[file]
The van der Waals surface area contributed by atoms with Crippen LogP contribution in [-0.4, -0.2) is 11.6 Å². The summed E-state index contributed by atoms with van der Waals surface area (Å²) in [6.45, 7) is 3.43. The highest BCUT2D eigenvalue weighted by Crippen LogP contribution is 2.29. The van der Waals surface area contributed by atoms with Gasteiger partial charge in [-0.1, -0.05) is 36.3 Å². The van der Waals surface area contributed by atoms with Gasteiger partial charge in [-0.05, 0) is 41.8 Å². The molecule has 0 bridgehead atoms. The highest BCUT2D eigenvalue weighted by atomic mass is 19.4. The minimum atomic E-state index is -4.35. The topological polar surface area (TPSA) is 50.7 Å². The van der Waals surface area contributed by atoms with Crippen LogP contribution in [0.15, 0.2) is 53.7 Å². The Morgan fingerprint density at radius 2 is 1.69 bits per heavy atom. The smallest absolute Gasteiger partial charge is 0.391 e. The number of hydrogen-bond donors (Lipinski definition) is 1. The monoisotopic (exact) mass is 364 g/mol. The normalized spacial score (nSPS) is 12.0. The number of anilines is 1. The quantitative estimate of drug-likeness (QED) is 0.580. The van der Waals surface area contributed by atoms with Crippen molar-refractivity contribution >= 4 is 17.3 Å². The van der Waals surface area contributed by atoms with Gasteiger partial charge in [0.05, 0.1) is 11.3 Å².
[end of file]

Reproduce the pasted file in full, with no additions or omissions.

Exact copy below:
The van der Waals surface area contributed by atoms with Crippen LogP contribution in [-0.4, -0.2) is 11.6 Å². The summed E-state index contributed by atoms with van der Waals surface area (Å²) in [6.45, 7) is 3.43. The highest BCUT2D eigenvalue weighted by Crippen LogP contribution is 2.29. The van der Waals surface area contributed by atoms with Gasteiger partial charge in [-0.1, -0.05) is 36.3 Å². The van der Waals surface area contributed by atoms with Gasteiger partial charge in [-0.05, 0) is 41.8 Å². The molecule has 0 bridgehead atoms. The highest BCUT2D eigenvalue weighted by atomic mass is 19.4. The minimum atomic E-state index is -4.35. The topological polar surface area (TPSA) is 50.7 Å². The van der Waals surface area contributed by atoms with Crippen LogP contribution in [0.15, 0.2) is 53.7 Å². The Morgan fingerprint density at radius 2 is 1.69 bits per heavy atom. The smallest absolute Gasteiger partial charge is 0.391 e. The number of hydrogen-bond donors (Lipinski definition) is 1. The monoisotopic (exact) mass is 364 g/mol. The normalized spacial score (nSPS) is 12.0. The number of anilines is 1. The quantitative estimate of drug-likeness (QED) is 0.580. The van der Waals surface area contributed by atoms with Crippen molar-refractivity contribution >= 4 is 17.3 Å². The van der Waals surface area contributed by atoms with Gasteiger partial charge in [0.05, 0.1) is 11.3 Å².